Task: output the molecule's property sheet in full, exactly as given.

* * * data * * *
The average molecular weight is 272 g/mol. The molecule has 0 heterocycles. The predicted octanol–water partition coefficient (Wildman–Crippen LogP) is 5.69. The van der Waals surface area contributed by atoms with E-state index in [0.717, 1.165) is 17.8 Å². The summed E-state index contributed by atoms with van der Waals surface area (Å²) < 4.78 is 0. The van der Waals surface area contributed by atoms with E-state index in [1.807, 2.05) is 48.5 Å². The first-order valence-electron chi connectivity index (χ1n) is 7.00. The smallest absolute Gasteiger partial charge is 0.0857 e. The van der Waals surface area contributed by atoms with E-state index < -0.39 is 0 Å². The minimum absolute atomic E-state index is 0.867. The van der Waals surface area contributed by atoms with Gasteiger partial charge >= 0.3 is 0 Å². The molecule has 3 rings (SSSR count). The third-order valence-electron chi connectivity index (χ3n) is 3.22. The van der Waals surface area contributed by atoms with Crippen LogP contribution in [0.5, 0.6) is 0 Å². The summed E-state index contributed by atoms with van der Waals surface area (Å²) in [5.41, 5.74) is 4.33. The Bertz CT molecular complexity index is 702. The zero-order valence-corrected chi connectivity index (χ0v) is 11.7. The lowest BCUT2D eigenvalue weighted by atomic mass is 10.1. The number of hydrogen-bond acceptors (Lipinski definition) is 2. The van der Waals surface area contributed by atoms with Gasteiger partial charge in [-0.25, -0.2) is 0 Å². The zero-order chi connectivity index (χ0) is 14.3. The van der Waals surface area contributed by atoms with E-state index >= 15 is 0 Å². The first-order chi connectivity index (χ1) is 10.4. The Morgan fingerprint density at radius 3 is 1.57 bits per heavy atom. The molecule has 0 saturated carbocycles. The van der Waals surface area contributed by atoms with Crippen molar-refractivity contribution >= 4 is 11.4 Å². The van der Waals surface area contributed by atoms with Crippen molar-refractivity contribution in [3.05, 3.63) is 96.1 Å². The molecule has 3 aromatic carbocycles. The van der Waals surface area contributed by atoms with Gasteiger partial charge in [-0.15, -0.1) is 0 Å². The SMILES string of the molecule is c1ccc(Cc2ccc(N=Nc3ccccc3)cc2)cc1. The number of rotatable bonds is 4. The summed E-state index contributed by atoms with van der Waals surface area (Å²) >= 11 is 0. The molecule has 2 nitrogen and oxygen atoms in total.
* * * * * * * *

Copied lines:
The average molecular weight is 272 g/mol. The molecule has 0 heterocycles. The predicted octanol–water partition coefficient (Wildman–Crippen LogP) is 5.69. The van der Waals surface area contributed by atoms with E-state index in [0.717, 1.165) is 17.8 Å². The summed E-state index contributed by atoms with van der Waals surface area (Å²) < 4.78 is 0. The van der Waals surface area contributed by atoms with E-state index in [1.807, 2.05) is 48.5 Å². The first-order valence-electron chi connectivity index (χ1n) is 7.00. The smallest absolute Gasteiger partial charge is 0.0857 e. The van der Waals surface area contributed by atoms with E-state index < -0.39 is 0 Å². The minimum absolute atomic E-state index is 0.867. The van der Waals surface area contributed by atoms with Gasteiger partial charge >= 0.3 is 0 Å². The molecule has 3 rings (SSSR count). The third-order valence-electron chi connectivity index (χ3n) is 3.22. The van der Waals surface area contributed by atoms with Crippen LogP contribution in [0.5, 0.6) is 0 Å². The summed E-state index contributed by atoms with van der Waals surface area (Å²) in [5.41, 5.74) is 4.33. The Bertz CT molecular complexity index is 702. The zero-order valence-corrected chi connectivity index (χ0v) is 11.7. The lowest BCUT2D eigenvalue weighted by atomic mass is 10.1. The number of hydrogen-bond acceptors (Lipinski definition) is 2. The van der Waals surface area contributed by atoms with Gasteiger partial charge in [-0.25, -0.2) is 0 Å². The zero-order chi connectivity index (χ0) is 14.3. The van der Waals surface area contributed by atoms with E-state index >= 15 is 0 Å². The first-order chi connectivity index (χ1) is 10.4. The Morgan fingerprint density at radius 3 is 1.57 bits per heavy atom. The molecule has 0 saturated carbocycles. The van der Waals surface area contributed by atoms with Crippen molar-refractivity contribution >= 4 is 11.4 Å². The van der Waals surface area contributed by atoms with Crippen molar-refractivity contribution in [3.05, 3.63) is 96.1 Å². The molecule has 3 aromatic carbocycles. The van der Waals surface area contributed by atoms with Gasteiger partial charge in [-0.15, -0.1) is 0 Å². The SMILES string of the molecule is c1ccc(Cc2ccc(N=Nc3ccccc3)cc2)cc1. The number of rotatable bonds is 4. The summed E-state index contributed by atoms with van der Waals surface area (Å²) >= 11 is 0. The molecule has 2 nitrogen and oxygen atoms in total.